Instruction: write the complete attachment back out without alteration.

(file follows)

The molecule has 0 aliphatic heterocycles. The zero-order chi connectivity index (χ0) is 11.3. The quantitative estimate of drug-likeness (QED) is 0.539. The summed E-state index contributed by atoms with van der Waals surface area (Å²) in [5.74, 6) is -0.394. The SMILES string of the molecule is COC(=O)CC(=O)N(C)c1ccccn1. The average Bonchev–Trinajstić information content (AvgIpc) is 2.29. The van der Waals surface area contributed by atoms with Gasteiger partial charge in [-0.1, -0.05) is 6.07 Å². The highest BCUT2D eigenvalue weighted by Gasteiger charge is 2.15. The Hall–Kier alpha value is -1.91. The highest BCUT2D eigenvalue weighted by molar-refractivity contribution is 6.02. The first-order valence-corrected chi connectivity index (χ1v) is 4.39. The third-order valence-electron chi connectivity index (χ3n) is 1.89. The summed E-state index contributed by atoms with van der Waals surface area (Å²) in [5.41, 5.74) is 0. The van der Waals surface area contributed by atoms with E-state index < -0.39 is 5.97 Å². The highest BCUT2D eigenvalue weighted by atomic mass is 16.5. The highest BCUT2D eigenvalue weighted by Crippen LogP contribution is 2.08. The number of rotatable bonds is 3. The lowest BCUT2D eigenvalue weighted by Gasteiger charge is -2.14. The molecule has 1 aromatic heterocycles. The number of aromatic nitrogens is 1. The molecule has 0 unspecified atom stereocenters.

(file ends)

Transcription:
The molecule has 0 aliphatic heterocycles. The zero-order chi connectivity index (χ0) is 11.3. The quantitative estimate of drug-likeness (QED) is 0.539. The summed E-state index contributed by atoms with van der Waals surface area (Å²) in [5.74, 6) is -0.394. The SMILES string of the molecule is COC(=O)CC(=O)N(C)c1ccccn1. The average Bonchev–Trinajstić information content (AvgIpc) is 2.29. The van der Waals surface area contributed by atoms with Gasteiger partial charge in [-0.1, -0.05) is 6.07 Å². The highest BCUT2D eigenvalue weighted by Gasteiger charge is 2.15. The Hall–Kier alpha value is -1.91. The highest BCUT2D eigenvalue weighted by molar-refractivity contribution is 6.02. The first-order valence-corrected chi connectivity index (χ1v) is 4.39. The third-order valence-electron chi connectivity index (χ3n) is 1.89. The summed E-state index contributed by atoms with van der Waals surface area (Å²) in [5.41, 5.74) is 0. The van der Waals surface area contributed by atoms with E-state index < -0.39 is 5.97 Å². The highest BCUT2D eigenvalue weighted by atomic mass is 16.5. The highest BCUT2D eigenvalue weighted by Crippen LogP contribution is 2.08. The number of rotatable bonds is 3. The lowest BCUT2D eigenvalue weighted by Gasteiger charge is -2.14. The molecule has 1 aromatic heterocycles. The number of aromatic nitrogens is 1. The molecule has 0 unspecified atom stereocenters.